If you believe that the trend is your friend, then perhaps the U.S. stock market is in for an excellent fourth quarter. U.S. equity markets suffered small losses in the first quarter, followed by decent single-digit gains in the second quarter. Now that the third quarter is in the books, a somewhat larger gain has put stocks in solid positive territory for the year.
The Wilshire 5000 Total Market Index—the broadest measure of U.S. stocks—finished the quarter up 7.27% and has gained 10.68% so far this year. The comparable Russell 3000 index is up 10.57% in calendar 2018.
International stocks are not faring quite so well. The broad-based MSCI EAFE index of companies in developed foreign economies gained just 0.76% in the recent quarter, and is now down 3.76% for the year. Emerging market stocks of less developed countries, as represented by the MSCI EAFE EM index, went into negative territory for the quarter, down 2.02%, for a loss of 9.54% for the year.
Our global equity fund, DFA Selectively Hedged Global Equity (DSHGX) finished up 2.33% for the quarter and is up 2.70% for the year.
Looking over the other investment categories, real estate, as measured by the Wilshire U.S. REIT index, gained 0.72% during the year’s third quarter, and is just eking out a 2.25% gain for the year. Our global REIT fund (not an apples to apples comparison to the US index), DFA Global Real Estate (DFGEX) finished the quarter up 4.94%, and is up 2.83% for the year.
The S&P GSCI index, which measures commodities returns, gained 1.34% in the second quarter, up 11.84% for the year. Our commodity fund, DFA Commodity Strategy (DCMSX), again not an apples to apples comparison as DFA isn’t as concentrated on oil as the index, underperformed the index and finished the quarter down 7.26% and is down 3.52% for the year.
In the equity-like portion of our model portfolios we saw Ironclad Managed Risk (IRONX), a strategy that sells put options on equity indices and exchange traded funds, was up 1.11% for the quarter and up 7.56% on the year. AQR Style Premia Alternative Fund (QSPIX), a strategy that invests long and short across six different asset groups: stocks of major developed markets, country indices, bond futures, interest rate futures, currencies and commodities based on four investment styles: value, momentum, carry, and defensive, lost a disappointing 4.06% for the quarter, making them down 8.28% for the year. Rounding out the mix of equity-like funds, Steben Managed Futures Strategy (SKLIX), had a quarterly gain of 2.62%, putting them down 3.83% for the year. We have these funds in our portfolio to produce returns that are not influenced by the equity markets, so in that regard they are performing as expected.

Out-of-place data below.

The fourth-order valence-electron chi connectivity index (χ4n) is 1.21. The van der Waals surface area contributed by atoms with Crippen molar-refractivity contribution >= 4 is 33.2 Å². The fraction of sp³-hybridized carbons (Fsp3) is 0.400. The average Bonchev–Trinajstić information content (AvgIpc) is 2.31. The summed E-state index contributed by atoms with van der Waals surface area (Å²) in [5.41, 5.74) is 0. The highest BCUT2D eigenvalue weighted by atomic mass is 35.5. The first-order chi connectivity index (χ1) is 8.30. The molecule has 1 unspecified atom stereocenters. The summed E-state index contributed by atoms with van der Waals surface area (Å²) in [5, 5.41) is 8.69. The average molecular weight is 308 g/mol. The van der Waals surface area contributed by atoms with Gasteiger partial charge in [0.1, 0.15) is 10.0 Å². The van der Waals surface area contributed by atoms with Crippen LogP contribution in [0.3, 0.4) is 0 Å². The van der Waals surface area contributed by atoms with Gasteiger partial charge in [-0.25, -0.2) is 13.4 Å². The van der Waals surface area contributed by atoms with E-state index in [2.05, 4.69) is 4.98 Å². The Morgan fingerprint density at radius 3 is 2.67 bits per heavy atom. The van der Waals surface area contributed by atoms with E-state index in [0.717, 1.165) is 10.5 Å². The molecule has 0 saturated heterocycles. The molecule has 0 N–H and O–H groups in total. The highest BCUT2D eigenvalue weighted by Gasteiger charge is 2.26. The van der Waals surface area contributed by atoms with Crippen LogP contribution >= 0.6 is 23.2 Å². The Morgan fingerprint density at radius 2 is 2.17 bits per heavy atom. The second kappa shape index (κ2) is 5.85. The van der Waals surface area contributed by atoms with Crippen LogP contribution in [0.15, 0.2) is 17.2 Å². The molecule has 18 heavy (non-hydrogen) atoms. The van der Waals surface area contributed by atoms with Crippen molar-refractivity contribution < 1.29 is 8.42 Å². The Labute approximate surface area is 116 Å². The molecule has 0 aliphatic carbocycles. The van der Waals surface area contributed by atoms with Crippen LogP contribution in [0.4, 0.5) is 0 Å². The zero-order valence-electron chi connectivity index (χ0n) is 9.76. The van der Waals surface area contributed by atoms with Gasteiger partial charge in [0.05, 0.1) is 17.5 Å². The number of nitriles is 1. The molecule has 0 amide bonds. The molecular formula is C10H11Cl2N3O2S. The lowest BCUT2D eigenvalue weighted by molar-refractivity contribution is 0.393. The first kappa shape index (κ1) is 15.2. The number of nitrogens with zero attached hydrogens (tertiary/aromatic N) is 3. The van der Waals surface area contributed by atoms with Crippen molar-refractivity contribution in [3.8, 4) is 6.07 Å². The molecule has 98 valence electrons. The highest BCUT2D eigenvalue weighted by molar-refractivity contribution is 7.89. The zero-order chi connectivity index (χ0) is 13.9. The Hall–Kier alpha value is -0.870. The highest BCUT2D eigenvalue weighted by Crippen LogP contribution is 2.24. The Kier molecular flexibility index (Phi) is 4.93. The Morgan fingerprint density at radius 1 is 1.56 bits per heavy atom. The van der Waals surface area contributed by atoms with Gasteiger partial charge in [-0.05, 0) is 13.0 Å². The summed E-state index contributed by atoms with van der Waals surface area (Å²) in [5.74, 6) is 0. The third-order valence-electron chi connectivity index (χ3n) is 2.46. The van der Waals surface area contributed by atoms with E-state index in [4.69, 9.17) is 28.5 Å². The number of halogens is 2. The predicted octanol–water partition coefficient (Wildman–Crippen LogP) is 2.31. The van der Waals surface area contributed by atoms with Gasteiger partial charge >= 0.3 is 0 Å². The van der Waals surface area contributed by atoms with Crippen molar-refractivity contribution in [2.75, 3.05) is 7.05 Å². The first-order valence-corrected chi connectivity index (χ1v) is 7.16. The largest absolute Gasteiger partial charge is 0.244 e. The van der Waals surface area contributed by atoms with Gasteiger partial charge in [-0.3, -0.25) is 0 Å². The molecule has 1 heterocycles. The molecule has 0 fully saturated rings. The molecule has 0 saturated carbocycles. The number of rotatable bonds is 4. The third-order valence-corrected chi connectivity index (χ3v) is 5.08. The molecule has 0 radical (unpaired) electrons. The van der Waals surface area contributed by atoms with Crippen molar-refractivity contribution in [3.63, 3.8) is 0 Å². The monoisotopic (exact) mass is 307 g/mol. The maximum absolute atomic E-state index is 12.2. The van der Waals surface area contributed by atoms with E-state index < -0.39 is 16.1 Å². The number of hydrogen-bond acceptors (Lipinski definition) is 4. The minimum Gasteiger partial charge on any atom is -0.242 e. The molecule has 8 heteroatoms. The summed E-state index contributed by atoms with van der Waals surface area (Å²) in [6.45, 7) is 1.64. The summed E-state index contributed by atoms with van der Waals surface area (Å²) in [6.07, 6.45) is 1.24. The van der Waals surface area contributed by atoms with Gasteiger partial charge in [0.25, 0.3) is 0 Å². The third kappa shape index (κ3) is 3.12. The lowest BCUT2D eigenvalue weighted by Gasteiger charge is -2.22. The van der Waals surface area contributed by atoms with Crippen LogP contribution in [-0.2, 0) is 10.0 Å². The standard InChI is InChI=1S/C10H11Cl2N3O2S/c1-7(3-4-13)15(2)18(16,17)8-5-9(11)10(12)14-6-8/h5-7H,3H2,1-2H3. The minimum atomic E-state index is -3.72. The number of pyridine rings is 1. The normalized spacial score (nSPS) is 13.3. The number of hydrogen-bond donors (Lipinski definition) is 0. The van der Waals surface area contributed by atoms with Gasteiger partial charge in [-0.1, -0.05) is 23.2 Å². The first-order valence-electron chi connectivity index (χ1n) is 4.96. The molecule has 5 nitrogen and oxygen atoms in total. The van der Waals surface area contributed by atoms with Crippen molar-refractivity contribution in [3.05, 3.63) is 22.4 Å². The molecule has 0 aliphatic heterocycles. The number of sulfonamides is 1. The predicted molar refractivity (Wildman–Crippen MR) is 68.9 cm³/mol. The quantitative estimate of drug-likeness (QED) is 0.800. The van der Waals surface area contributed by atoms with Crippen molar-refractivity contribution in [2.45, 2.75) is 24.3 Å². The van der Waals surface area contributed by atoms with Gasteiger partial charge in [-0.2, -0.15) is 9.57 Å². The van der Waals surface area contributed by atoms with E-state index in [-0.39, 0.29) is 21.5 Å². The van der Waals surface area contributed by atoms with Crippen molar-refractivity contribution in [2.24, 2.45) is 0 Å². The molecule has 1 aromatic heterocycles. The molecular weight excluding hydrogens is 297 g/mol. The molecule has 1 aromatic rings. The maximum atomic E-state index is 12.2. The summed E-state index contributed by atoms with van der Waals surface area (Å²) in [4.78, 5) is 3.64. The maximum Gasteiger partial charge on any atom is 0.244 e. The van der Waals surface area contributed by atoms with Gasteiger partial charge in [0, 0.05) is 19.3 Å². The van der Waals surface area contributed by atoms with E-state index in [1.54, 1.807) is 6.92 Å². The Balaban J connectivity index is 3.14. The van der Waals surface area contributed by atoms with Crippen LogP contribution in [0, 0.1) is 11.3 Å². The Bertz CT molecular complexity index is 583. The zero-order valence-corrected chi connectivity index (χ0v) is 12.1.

In the bond markets, coupon rates on 10-year Treasury bonds have continued an incremental rise to 3.06%, while 30-year government bond yields have risen slightly to 3.21%. But short-term yields are catching up; 3-month Treasury bills are now paying investors 2.20%, and one-year Treasuries yield 2.56% on an unusually flat yield curve. Normally, bond investors have to be paid much more to hold longer-term paper, due to the always-present uncertainties in interest rate movements and other factors.
Our high quality bond funds, DFA Selectively Hedged Fixed Income (DFSHX), closed the quarter up 0.63%, up 1.05% for the year, and DFA Global Core Plus Fixed Income (DGCFX) was up 0.90% and is flat for the year. Our Treasury Inflation Protected (TIPs) fund, DFA Inflation Protected Securities (DIPSX) was up 0.18% for the quarter, down 0.19% on the year, while our high yield bond fund, Principal High Yield (PHYTX), finished up 1.88%, and is up 0.96% on the year.
What’s going on? The American economy roared in the second quarter of the year, but most economists believe that the 4.2% GDP growth number was inflated, both by short-term corporate earnings as a result of the tax cuts, and by a short-term effort by multinational companies to complete as much overseas business as possible—including via their manufacturing supply chains—before the widely-publicized tariffs took effect.
That suspicion seems to have been confirmed by a variety of new economic statistics. On the jobs front, initial claims for state unemployment benefits rose by 12,000 to a seasonally-adjusted level of 214,000—above expectations. On the manufacturing front, non-defense capital goods orders excluding aircraft, a proxy for business investment, fell 0.5% in the recent quarter. As a result, Morgan Stanley and Barclay’s economists lowered their growth estimates to 2.7% and 2.8% for the third quarter. This is solid but not spectacular growth, a bit above the 2.2% growth rate the U.S. economy has experienced, on average, since mid-2009. Altogether, we may be looking at a year of 3% growth.
But then you have the Federal Reserve Board’s recent (and widely anticipated) decision to nudge the Fed Funds rate up to a range of 2-2.25% in September and to raise short-term rates again in December. Higher short-term rates are not necessarily bad for the market, and it is certainly a good sign that Fed economists believe the U.S. market is strong enough not to need additional stimulus. But the Fed seems to be intent on continued raises next year, when the biggest impact of the corporate tax rate reduction will be behind us, and when we enter unknown global trade territory due to the imposition of tariffs on U.S. trade partners.
I still have to wonder how long the party can continue. Nobody knows what tomorrow will bring, but everybody knows that bull markets don’t last forever. As I have said time and time again, get mentally ready for the downturn.